Plant Collapse: Plant Leaves Curling — What You Need to Know

It’s always disappointing when a cherished houseplant suddenly looks sickly. It always seems to be the more expensive specimens that succumb to plant collapse, too. You won’t find much pleasure in growing indoor plants unless you learn how to avoid plant issues such as plant leaves curling, wilting, or dropping off.

You might be surprised to learn that specific pests and diseases aren’t usually to blame. In most cases, plant collapse is caused by too much or too little of one or more of the essential growth factors.

Plant Leaves Curling

Diagnosing Plant Collapse

When a beloved houseplant goes from health to the brink of death in a breathtakingly short time, act fast. However, you should also make careful observations before taking action. You don’t want to make it worse by misdiagnosing the symptoms.

If you’re wondering, “Why is my prayer plant curling?” your first step is matching the conditions of a Brazilian tropical rainforestKnowing the origins and natural habitat of your plant helps identify why its leaves are curling, browning, or dropping off:

The second step in rectifying plant collapse is to look at the symptoms. Has there been a change in the leaf color? Are the leaves of your houseplant curling? Do they fall off after curling?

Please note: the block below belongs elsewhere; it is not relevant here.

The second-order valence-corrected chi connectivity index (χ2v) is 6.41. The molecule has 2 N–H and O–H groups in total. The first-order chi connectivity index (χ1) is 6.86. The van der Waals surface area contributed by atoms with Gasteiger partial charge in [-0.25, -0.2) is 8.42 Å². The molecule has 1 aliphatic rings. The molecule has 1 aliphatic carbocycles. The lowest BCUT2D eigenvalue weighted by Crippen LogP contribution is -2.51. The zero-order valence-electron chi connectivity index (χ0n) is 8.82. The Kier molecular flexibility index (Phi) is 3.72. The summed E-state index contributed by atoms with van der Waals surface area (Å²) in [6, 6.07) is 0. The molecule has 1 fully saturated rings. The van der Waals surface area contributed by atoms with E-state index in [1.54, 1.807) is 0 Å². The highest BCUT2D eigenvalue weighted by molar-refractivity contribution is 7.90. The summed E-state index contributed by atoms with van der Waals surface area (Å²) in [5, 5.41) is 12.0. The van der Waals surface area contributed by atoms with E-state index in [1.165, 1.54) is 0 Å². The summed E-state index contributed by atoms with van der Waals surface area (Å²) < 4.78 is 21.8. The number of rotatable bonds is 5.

Why Do Plants Collapse?

Common symptoms for improper care include curling leaves, crispy brown leaf edges, yellowing leaves, wilting, or leaf drop. 

The reason varies according to the type of plant, its native habitat, and its growing conditions. Let’s look at a few of the most common causes of houseplant demise. 

Overwatering

The single most common cause of houseplant death is overwatering. Along with adequate moisture and nutrition, plant roots need oxygen.

Excess moisture damages plant roots. The fine root hairs rot, which means the plant is drowning in rather than drinking in water

Excess moisture also results in fungal infections, which is often the last straw that kills your favorite houseplant.

It’s easy to overwater houseplants. When the plant can’t take up water without fine roots, the leaves droop. So, you water it even more, which makes the situation worse. plant collapse overwatering

Symptoms of overwatering

Many overwatered plants have yellow leaves that fall off. Other plants might form brown patches on the leaves. Look for mushy stems or a foul smell to the soil. 

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Always check the soil before watering. A soil moisture meter (or hygrometer) is easy to use and inexpensive.